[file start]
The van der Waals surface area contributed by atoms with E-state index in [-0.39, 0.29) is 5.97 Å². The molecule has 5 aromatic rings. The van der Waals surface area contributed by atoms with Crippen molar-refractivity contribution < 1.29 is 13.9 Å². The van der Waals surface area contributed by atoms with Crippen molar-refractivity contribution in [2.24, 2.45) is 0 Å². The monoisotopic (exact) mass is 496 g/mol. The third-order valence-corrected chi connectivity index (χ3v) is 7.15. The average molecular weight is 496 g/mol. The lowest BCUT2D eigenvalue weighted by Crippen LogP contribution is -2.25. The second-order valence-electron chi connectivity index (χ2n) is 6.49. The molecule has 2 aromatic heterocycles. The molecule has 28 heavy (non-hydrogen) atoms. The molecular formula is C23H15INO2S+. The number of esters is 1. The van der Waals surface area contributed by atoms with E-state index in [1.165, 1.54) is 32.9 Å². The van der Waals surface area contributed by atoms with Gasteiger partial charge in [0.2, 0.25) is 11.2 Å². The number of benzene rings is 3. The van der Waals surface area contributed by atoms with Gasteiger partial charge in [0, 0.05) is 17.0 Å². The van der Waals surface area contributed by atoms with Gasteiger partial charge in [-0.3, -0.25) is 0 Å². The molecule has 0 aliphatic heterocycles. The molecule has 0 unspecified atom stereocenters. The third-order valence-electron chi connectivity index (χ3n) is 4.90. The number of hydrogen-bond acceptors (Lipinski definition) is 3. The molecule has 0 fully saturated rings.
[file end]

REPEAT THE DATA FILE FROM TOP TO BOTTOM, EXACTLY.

The van der Waals surface area contributed by atoms with E-state index in [-0.39, 0.29) is 5.97 Å². The molecule has 5 aromatic rings. The van der Waals surface area contributed by atoms with Crippen molar-refractivity contribution < 1.29 is 13.9 Å². The van der Waals surface area contributed by atoms with Crippen molar-refractivity contribution in [2.24, 2.45) is 0 Å². The monoisotopic (exact) mass is 496 g/mol. The third-order valence-corrected chi connectivity index (χ3v) is 7.15. The average molecular weight is 496 g/mol. The lowest BCUT2D eigenvalue weighted by Crippen LogP contribution is -2.25. The second-order valence-electron chi connectivity index (χ2n) is 6.49. The molecule has 2 aromatic heterocycles. The molecule has 28 heavy (non-hydrogen) atoms. The molecular formula is C23H15INO2S+. The number of esters is 1. The van der Waals surface area contributed by atoms with E-state index in [1.165, 1.54) is 32.9 Å². The van der Waals surface area contributed by atoms with Gasteiger partial charge in [0.2, 0.25) is 11.2 Å². The number of benzene rings is 3. The van der Waals surface area contributed by atoms with Gasteiger partial charge in [0, 0.05) is 17.0 Å². The van der Waals surface area contributed by atoms with Gasteiger partial charge in [-0.3, -0.25) is 0 Å². The molecule has 0 aliphatic heterocycles. The molecule has 0 unspecified atom stereocenters. The third-order valence-electron chi connectivity index (χ3n) is 4.90. The number of hydrogen-bond acceptors (Lipinski definition) is 3. The molecule has 0 fully saturated rings.